Is the Meat Industry Is Out of Control? What One Man Is Doing to Change Perceptions

Stuart Waldner Author of the Book, Escape the Meatrix: Eat Plants, Feel Great, and Save the Planet! Brings Issues to Light 

The meat industry and factory farms are impacting our lives in more ways than one. With powerful people in high places and money that goes into lobbying, advertising, and perpetuating the machine, people need to know what’s happening. Like in the “Matrix” movies, Stuart Waldner asks people to take the red pill and discover how they can “Escape the Meatrix”. 

The book “Escape the Meatrix: Eat Plants, Feel Great, and Save the Planet!”, which is Stuart Waldner’s first book, serves as a means to connect the scientific dots between the food on people’s plates, people’s health as well as the health of the planet we all live upon.  

In the book, Stuart Waldner shares anecdotes from his own life. We talk to him about his journey and about his book in this question-and-answer interview. 


What should people know about adapting a plant-based diet? (You call it a lifestyle rather than diet, explain that, too) 

If you’ve ever tried to give up smoking or caffeine you may have experienced the lousy feeling of withdrawal as your body learns to function without these artificial stimulants. The same might be true for giving up meat.  

Based on our anatomy, we are herbivores, so our bodies had to go against its physical nature to learn to digest meat. Doing so made big changes to our gut bacteria and when we change what we eat our bodies and microbiome need some time to adapt and I mention some strategies for making the transition easy in my book.  

What’s more, because eating meat has been so normalized in our society our perceived need for it borders on addiction.   

We plan every meal is around the meat, being “macho” is related to meat-eating, even holiday meals are based on certain meats like lamb or ham at Easter and turkey at Thanksgiving. If we don’t have our meat then we feel deprived and are lost as to what to cook, we don’t feel manly, and we’re not following society’s accepted norms.  

Just like with giving up smoking or caffeine, the transition can often be made easier when done gradually, and you can certainly do that when adopting a wholefoods plant-based lifestyle. 

I call what I do a plant-based lifestyle, because diets have a negative connotation in our society and are most often associated with deprivation and people strongly dislike being deprived of anything.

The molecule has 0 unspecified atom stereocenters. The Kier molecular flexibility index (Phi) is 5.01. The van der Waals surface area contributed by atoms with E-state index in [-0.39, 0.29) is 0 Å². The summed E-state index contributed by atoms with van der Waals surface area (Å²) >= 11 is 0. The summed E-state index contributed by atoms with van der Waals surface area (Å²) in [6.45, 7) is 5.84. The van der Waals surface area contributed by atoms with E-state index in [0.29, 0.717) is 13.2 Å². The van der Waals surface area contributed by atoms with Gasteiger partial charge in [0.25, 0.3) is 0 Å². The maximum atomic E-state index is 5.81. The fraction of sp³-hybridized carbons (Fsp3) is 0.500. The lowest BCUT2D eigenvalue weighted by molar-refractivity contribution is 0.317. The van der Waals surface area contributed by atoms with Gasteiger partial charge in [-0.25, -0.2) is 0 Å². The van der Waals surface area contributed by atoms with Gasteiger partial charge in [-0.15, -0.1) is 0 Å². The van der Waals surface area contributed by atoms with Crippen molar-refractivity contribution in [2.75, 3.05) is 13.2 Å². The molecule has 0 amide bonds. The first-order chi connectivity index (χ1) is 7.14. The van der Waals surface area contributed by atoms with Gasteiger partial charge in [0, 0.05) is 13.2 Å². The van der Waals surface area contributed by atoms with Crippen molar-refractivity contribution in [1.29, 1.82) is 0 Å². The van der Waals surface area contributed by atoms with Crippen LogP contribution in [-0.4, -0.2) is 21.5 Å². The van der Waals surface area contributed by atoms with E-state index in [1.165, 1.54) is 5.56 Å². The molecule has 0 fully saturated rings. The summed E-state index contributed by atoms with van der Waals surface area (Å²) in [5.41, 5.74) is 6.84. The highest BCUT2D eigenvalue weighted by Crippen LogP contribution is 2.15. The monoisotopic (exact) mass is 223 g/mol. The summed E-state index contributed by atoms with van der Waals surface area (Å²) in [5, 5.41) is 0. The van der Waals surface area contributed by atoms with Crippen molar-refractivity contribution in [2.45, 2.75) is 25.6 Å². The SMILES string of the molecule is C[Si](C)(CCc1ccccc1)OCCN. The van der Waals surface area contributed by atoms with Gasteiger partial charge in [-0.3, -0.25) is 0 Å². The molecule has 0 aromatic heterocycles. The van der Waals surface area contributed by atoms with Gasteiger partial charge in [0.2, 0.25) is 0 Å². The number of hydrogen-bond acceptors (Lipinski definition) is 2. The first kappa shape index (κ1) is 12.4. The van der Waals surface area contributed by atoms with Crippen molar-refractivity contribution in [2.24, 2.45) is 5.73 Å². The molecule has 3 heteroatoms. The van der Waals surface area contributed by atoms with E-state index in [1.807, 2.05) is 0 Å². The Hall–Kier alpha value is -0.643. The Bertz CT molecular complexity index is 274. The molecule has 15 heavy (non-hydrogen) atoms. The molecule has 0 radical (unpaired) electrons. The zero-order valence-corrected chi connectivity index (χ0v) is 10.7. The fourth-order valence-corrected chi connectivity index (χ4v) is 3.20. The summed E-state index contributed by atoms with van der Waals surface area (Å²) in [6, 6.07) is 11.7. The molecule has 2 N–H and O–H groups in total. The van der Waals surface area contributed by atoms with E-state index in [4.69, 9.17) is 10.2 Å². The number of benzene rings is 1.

A plant-based lifestyle isn’t a diet because you don’t need to deprive yourself of anything, count calories, or macronutrients, or anything else. The one goal is to eat a wide variety of whole, unrefined plant foods. Because whole plant foods are low in calories yet high in nutrients many people can eat unrestricted amounts without worrying about weight gain. 


How does eating less meat and using fewer animal products help to save the planet? 

My book discusses many reasons in detail, but I think the number one reason is that the greenhouse gas emissions from livestock account for 51-percent of all greenhouse gas emissions!  

One reason for this is ruminant animals (cows, sheep, lamb, and goats) emit methane as part of their digestion process. Over a one-hundred-year period, methane is 25 times more potent at trapping heat into our atmosphere than carbon dioxide (which comes from burning fossil fuels). As we decrease our meat consumption, farmers will decrease the number of animals they breed, which will lead to reduced emissions.  

Additionally, 70 percent of all crops grown in the U.S. are fed to livestock. If we instead grew plants to feed to humans, we could feed our entire population plus another billion people. If this same model was adopted globally, we could feed an additional four billion people.  

Of course, we don’t need to feed that many people so we could give a lot of land back to nature which is a great way to restore biodiversity and store carbon. 


What health conditions should people who eat a lot of meat be aware of? 

My book discusses many health problems that a meat-centered diet helps fuel. For example, heart disease, which is the number one killer of Americans and has been scientifically linked to the consumption of meat and animal-based foods.  

The World Health Organization labels processed meats (bacon, ham, sausage, pepperoni, jerky, hotdogs, bologna, etc.) as a Group 1 carcinogen, meaning that there’s definitive scientific evidence that these foods cause cancer in humans.  

The saturated fats in animal-based foods clog all arteries in our bodies indiscriminately, meaning the same plaque that leads to heart disease can also lead to strokes, cognitive decline, and Alzheimer’s—and even erectile disfunction!  

When our bodies metabolize animal protein our liver creates trimethylamine-oxide (TMAO). Harvard Medical School says that TMAO is associated with a higher risk of cardiovascular disease and a higher risk of death from any cause. 


Are there links between cancer, heart disease, and Alzheimer’s disease and meat consumption? 

Definitely. Americans eat three times more meat per capita than the rest of the world and we’re becoming less and less healthy. Our number one killer, heart disease, has been scientifically linked to the saturated fats found in animal-based foods.  

The great news is that a plant-based lifestyle is the only dietary pattern clinically proven to reverse heart disease, with results in a little as three weeks!  

As far as cancer goes, the World Health Organization designated processed meats, such as sausage, bacon, and ham as Group 1 carcinogens because of the overwhelming scientific evidence that these foods cause cancer in humans. Additionally, Oxford University says that 8.1 million lives could be save annually by the year 2050 if there was wide-spread adoption of plant-based eating. And finally, Alzheimer’s is on the rise innthe U.S. and other parts of the world, yet more than 90% of Alzheimer’s Disease is not genetic. This means most of us can avoid Alzheimer’s disease by managing our risk factors, one of which is the saturated fats found in animal-based foods.  

So, yes, these and other diseases are directly connected to the consumption of animal-based foods. 


In your opinion should people rely on the government to make the best choices about the meat industry?